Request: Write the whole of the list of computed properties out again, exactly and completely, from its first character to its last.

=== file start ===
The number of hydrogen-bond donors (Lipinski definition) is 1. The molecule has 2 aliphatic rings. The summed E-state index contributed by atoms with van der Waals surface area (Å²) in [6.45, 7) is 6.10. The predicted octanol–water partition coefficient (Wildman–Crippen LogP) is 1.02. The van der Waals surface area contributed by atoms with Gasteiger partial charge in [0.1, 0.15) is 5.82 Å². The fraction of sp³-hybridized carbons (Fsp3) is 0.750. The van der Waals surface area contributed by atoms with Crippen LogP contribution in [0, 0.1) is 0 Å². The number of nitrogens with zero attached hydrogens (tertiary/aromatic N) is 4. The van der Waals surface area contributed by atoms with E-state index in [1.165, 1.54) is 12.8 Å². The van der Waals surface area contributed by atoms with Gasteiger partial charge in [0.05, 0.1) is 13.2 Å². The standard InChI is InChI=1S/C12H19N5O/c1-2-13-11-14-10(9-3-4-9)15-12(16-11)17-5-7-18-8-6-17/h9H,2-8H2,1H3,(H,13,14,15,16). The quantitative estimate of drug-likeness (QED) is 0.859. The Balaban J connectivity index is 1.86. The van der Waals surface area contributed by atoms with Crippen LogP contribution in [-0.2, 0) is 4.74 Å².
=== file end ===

The number of hydrogen-bond donors (Lipinski definition) is 1. The molecule has 2 aliphatic rings. The summed E-state index contributed by atoms with van der Waals surface area (Å²) in [6.45, 7) is 6.10. The predicted octanol–water partition coefficient (Wildman–Crippen LogP) is 1.02. The van der Waals surface area contributed by atoms with Gasteiger partial charge in [0.1, 0.15) is 5.82 Å². The fraction of sp³-hybridized carbons (Fsp3) is 0.750. The van der Waals surface area contributed by atoms with Crippen LogP contribution in [0, 0.1) is 0 Å². The number of nitrogens with zero attached hydrogens (tertiary/aromatic N) is 4. The van der Waals surface area contributed by atoms with E-state index in [1.165, 1.54) is 12.8 Å². The van der Waals surface area contributed by atoms with Gasteiger partial charge in [0.05, 0.1) is 13.2 Å². The standard InChI is InChI=1S/C12H19N5O/c1-2-13-11-14-10(9-3-4-9)15-12(16-11)17-5-7-18-8-6-17/h9H,2-8H2,1H3,(H,13,14,15,16). The quantitative estimate of drug-likeness (QED) is 0.859. The Balaban J connectivity index is 1.86. The van der Waals surface area contributed by atoms with Crippen LogP contribution in [-0.2, 0) is 4.74 Å².